### Abstract

Algebra and Functions In order to assess something, you have to have some idea of what that something is. Algebra means many different things in today’s schools (for a discussion, see [RAND 2003, Chapter 4]). In particular, the study of algebra is often blended with the study of functions. Although it is true that the notion of a function is lurking behind much of beginning algebra, and that there is an algebraic aspect to many of the tasks we want our students to carry out with functions, the conglomeration of algebra and functions has considerably muddied the waters in the teaching of algebra. Therefore, I’d like to spend some time clarifying my own stance before talking about how to assess proficiency. In the process, while acknowledging other possible uses, I will use the word “algebra” to mean the study of algebraic expressions and equations in which the letters stand for numbers. I include in this study consideration of the relationship between the algebraic form of expressions and equations and properties of their values and solutions. I make a distinction, however, between this study and the study of functions. In the progression of ideas from arithmetic to algebra to functions, there is an increase in abstraction at each step, and the increase at the second step is at least as large as that at the first. In the step from arithmetic to algebra, we learn to represent numbers by letters, and calculations with numbers by algebraic expressions.

Original language | English (US) |
---|---|

Title of host publication | Assessing Mathematical Proficiency |

Publisher | Cambridge University Press |

Pages | 157-162 |

Number of pages | 6 |

ISBN (Print) | 9780511755378, 0521874920, 9780521874922 |

DOIs | |

State | Published - Jan 1 2007 |

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### ASJC Scopus subject areas

- Mathematics(all)

### Cite this

*Assessing Mathematical Proficiency*(pp. 157-162). Cambridge University Press. https://doi.org/10.1017/CBO9780511755378.016

**Assessing the strands of student proficiency in elementary algebra.** / Mccallum, William G.

Research output: Chapter in Book/Report/Conference proceeding › Chapter

*Assessing Mathematical Proficiency.*Cambridge University Press, pp. 157-162. https://doi.org/10.1017/CBO9780511755378.016

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T1 - Assessing the strands of student proficiency in elementary algebra

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PY - 2007/1/1

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N2 - Algebra and Functions In order to assess something, you have to have some idea of what that something is. Algebra means many different things in today’s schools (for a discussion, see [RAND 2003, Chapter 4]). In particular, the study of algebra is often blended with the study of functions. Although it is true that the notion of a function is lurking behind much of beginning algebra, and that there is an algebraic aspect to many of the tasks we want our students to carry out with functions, the conglomeration of algebra and functions has considerably muddied the waters in the teaching of algebra. Therefore, I’d like to spend some time clarifying my own stance before talking about how to assess proficiency. In the process, while acknowledging other possible uses, I will use the word “algebra” to mean the study of algebraic expressions and equations in which the letters stand for numbers. I include in this study consideration of the relationship between the algebraic form of expressions and equations and properties of their values and solutions. I make a distinction, however, between this study and the study of functions. In the progression of ideas from arithmetic to algebra to functions, there is an increase in abstraction at each step, and the increase at the second step is at least as large as that at the first. In the step from arithmetic to algebra, we learn to represent numbers by letters, and calculations with numbers by algebraic expressions.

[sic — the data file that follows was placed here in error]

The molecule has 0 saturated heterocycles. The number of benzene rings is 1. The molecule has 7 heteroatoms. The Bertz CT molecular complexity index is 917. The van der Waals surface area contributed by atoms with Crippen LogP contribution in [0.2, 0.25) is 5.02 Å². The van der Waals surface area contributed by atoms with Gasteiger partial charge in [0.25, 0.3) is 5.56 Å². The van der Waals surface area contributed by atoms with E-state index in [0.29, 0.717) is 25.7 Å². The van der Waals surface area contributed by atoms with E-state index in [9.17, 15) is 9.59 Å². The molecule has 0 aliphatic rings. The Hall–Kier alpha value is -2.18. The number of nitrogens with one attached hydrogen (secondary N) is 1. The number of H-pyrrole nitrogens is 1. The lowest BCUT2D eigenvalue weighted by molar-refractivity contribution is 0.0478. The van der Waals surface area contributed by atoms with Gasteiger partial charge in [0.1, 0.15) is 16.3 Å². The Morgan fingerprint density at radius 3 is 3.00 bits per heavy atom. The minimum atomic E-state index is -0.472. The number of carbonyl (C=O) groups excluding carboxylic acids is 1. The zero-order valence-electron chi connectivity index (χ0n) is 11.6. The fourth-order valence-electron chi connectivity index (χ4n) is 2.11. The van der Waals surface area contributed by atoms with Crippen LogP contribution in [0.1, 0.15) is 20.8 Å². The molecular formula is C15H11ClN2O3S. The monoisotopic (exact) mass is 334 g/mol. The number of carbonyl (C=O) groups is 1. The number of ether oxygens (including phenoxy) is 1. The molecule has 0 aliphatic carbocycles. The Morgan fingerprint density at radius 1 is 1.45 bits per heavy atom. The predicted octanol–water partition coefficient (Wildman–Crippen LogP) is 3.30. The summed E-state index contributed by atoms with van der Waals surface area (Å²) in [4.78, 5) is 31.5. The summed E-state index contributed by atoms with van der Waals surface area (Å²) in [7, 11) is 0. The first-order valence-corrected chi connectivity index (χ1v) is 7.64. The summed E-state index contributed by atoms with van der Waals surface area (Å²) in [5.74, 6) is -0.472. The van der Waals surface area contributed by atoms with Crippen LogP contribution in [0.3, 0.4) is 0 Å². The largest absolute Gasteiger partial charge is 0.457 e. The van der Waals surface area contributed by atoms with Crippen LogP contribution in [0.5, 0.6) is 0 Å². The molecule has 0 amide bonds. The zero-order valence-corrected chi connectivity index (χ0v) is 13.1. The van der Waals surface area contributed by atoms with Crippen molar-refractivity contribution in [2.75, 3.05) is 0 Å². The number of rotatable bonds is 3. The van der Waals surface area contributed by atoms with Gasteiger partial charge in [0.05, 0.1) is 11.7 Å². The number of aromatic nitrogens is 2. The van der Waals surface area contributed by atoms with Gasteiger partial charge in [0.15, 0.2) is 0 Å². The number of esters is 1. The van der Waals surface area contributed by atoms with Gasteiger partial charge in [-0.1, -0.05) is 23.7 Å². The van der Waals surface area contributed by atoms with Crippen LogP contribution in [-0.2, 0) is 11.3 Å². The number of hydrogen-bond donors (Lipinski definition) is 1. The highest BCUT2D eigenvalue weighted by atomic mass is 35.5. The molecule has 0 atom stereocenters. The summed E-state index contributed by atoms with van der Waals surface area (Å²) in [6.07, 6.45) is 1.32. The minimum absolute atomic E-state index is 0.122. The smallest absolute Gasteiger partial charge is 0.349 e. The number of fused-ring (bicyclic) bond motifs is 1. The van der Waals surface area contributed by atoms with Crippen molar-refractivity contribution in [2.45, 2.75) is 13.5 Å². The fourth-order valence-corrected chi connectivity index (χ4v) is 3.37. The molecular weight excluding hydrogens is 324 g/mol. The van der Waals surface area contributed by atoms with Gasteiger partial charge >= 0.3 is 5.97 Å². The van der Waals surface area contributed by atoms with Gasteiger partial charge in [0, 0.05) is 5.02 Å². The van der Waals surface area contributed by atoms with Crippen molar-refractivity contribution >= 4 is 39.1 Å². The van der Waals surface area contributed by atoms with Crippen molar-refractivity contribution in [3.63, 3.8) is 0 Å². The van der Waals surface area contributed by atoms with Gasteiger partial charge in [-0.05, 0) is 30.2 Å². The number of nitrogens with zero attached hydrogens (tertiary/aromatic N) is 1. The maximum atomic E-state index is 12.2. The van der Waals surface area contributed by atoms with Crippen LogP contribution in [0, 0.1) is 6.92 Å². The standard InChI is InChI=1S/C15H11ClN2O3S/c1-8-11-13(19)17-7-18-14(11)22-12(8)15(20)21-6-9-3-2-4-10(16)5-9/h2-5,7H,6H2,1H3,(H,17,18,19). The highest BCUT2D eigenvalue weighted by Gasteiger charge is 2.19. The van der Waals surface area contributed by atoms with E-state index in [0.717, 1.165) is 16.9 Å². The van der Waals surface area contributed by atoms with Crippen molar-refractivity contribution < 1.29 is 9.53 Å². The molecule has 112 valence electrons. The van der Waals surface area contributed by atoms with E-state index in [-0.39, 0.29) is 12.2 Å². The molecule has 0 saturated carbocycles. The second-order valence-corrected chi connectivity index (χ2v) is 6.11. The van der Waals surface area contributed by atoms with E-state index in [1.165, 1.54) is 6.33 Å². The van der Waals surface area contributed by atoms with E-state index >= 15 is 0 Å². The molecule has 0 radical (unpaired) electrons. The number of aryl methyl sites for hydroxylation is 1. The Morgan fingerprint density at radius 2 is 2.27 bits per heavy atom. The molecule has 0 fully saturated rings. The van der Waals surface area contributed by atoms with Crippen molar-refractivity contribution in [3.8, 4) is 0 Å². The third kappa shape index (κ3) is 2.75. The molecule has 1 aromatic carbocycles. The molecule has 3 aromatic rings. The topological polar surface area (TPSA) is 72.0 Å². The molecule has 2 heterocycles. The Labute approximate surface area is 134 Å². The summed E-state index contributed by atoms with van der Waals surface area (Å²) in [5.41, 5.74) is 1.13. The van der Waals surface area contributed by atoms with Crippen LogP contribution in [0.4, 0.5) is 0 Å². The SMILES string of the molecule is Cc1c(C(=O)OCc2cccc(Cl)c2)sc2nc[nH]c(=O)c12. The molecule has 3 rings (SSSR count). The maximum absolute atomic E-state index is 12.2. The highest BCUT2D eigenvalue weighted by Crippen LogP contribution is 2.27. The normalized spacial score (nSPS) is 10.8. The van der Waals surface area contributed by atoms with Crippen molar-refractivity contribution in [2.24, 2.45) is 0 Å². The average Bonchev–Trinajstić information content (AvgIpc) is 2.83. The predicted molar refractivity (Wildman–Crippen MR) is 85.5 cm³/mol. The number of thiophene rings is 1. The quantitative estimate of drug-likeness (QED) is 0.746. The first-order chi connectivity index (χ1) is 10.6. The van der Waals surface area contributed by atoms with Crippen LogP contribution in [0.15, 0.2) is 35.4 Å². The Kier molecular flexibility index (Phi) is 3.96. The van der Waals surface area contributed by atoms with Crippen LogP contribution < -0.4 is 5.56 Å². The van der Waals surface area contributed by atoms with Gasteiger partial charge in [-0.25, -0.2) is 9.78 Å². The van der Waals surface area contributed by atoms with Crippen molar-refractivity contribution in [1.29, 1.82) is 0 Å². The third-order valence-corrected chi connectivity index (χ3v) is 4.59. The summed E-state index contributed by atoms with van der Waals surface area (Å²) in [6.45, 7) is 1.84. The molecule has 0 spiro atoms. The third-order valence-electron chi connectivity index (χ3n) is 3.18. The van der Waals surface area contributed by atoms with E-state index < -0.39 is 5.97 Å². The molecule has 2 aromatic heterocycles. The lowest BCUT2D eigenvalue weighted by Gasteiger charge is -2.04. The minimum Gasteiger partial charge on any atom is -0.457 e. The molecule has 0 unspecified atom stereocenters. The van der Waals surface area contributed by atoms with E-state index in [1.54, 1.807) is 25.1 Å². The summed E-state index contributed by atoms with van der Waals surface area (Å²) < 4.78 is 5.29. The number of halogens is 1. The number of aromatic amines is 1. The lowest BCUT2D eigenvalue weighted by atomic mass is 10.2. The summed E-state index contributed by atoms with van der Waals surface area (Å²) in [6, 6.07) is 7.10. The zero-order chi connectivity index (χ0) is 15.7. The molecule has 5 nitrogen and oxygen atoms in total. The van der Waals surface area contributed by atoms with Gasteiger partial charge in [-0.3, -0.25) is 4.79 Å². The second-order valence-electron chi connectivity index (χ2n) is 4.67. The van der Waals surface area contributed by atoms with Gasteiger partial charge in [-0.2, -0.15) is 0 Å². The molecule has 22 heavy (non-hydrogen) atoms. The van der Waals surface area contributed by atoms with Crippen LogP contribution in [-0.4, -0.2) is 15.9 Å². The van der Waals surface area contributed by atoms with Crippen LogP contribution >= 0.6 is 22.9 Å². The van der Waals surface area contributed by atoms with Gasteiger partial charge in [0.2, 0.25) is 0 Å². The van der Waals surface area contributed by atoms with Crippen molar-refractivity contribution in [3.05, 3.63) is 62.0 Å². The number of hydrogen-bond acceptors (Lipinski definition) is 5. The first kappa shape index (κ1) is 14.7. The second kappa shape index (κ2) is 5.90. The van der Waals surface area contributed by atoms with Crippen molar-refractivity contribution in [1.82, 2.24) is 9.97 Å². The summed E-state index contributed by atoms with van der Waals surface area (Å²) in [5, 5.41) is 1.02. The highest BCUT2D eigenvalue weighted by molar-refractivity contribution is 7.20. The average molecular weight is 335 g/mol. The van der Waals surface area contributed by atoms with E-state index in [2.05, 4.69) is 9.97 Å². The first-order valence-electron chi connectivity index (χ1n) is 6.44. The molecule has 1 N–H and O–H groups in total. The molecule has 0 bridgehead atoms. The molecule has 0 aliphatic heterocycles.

AB - Algebra and Functions In order to assess something, you have to have some idea of what that something is. Algebra means many different things in today’s schools (for a discussion, see [RAND 2003, Chapter 4]). In particular, the study of algebra is often blended with the study of functions. Although it is true that the notion of a function is lurking behind much of beginning algebra, and that there is an algebraic aspect to many of the tasks we want our students to carry out with functions, the conglomeration of algebra and functions has considerably muddied the waters in the teaching of algebra. Therefore, I’d like to spend some time clarifying my own stance before talking about how to assess proficiency. In the process, while acknowledging other possible uses, I will use the word “algebra” to mean the study of algebraic expressions and equations in which the letters stand for numbers. I include in this study consideration of the relationship between the algebraic form of expressions and equations and properties of their values and solutions. I make a distinction, however, between this study and the study of functions. In the progression of ideas from arithmetic to algebra to functions, there is an increase in abstraction at each step, and the increase at the second step is at least as large as that at the first. In the step from arithmetic to algebra, we learn to represent numbers by letters, and calculations with numbers by algebraic expressions.

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